Two Temple Place in London is only open to the public for a few months each year.
Every year, in this magnificent building, there's an exhibition of publicly owned objects and art-work from museums and galleries from around the UK.
This year it's the turn of Blackburn Museum & Art Gallery, Haworth Art Gallery and Towneley Hall Art Gallery & Museum with the exhibition Cotton to Gold.
What have these three museums and galleries got in common?
All have objects collected by industrial entrepreneurs in the North West, bought with wealth amassed through the booming textile industry in Lancashire in the late 1800s. These men were magnates of industry and trade and they had spare cash, a lot of it, to collect stuff.
Collecting has always been a hobby, and one that has been part of the story of museum collections. You can read about this in my post, 'Cabinets of Wonder: Royal Albert Memorial Museum', here.
We are told, 'Displaying these collections together, the exhibition highlights the circumstances of their exceptional accumulation, asking what such groups of objects can reveal about their owners and the rapidly-changing times in which they lived'.
So who are these men, what did they do and what did they collect?
Here are a few.
Robert Edward Hart, rope maker,
with his books, ...of Hours.
And coins. Roman, Greek, Byzantium and British.
He got the set, one from each Roman emperor from Augustus to the 3rd century AD.
Gold coins from the reign of Elizabeth I.
The daughter of the king played by Damian Lewis. We had a little Wolf Hall chat with another visitor.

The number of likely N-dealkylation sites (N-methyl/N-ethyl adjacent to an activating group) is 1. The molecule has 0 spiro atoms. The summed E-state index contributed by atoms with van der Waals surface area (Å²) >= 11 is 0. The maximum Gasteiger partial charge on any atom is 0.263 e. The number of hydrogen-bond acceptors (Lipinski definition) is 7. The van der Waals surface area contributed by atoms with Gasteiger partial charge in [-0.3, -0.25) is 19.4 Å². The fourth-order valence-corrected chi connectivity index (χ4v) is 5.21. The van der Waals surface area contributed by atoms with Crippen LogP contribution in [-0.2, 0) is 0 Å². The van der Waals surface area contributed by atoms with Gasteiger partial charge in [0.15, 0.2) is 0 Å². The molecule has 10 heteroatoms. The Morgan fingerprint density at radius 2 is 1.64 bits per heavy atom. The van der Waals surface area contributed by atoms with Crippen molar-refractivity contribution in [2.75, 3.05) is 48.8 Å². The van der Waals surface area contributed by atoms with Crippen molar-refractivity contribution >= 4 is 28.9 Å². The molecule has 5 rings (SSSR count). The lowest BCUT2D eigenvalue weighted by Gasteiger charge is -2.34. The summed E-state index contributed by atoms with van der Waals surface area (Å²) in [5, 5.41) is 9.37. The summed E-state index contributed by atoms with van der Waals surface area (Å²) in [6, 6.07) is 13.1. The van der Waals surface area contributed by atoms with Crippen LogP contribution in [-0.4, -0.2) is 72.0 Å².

Seriously though, these coins in front of us were in circulation 500 years ago, used to buy things. We think that's quite something.
Thomas Boys Lewis, managed the family's cotton spinning mill,
and collected Japanese prints.
"I'd like to knit a scarf in either of these two colourways".
Arthur C. Bowdler and his beetles from all over the world, was a successful manufacturing chemist and factory owner.
Joseph Briggs, a fabric designer, not only collected Tiffany ware but worked for him, he was his chief assistant.
George A. Booth, an iron founder from Preston collected stuffed birds.
Some in cases,
and some not.
Some with claws nearly as big as our hands.
George Eastwood, who began his working life, aged 10, in a local mill, and as far as I can tell, made his money with a party planning business for the rich and famous of Manchester, collected ivories.
James Hardcastle collected book illustrations.
Nothing is known of his life, just his collection.
Wilfred Dean who made gas-heated washing machines and boilers, collected life-drawings by John Everett Millais.
Millais was a pretty significant figure in the art world, was this investment or a genuine love of drawing? In answering this question, I find out that Wilfred Dean was closely involved in the development of Towneley Hall Art Gallery and 'played a significant role in its purchasing decisions'.
There's a bigger picture surrounding the accrued wealth that financed these collections, which is recognised in the exhibition.
Questions about the hardships workers endured, ivory, taxidermy, child labour are acknowledged. As said in the museum interpretation, 'Doubtless prompted by the hardships endured by their workers, the industrialists of the North West supported a wide range of cultural causes that benefited the inhabitants of the cotton towns. ...they funded museums and galleries, founded local orphanages and schools, and donated money to local churches and Blackburn Cathedral.'
I'll leave that thought with you. The balance of workers' conditions and philanthropy. Was this just a thing of the past?
Cotton, where it all began.
Details on their website here.
As well as the exhibition, you get to see inside Two Temple Place. we loved that too.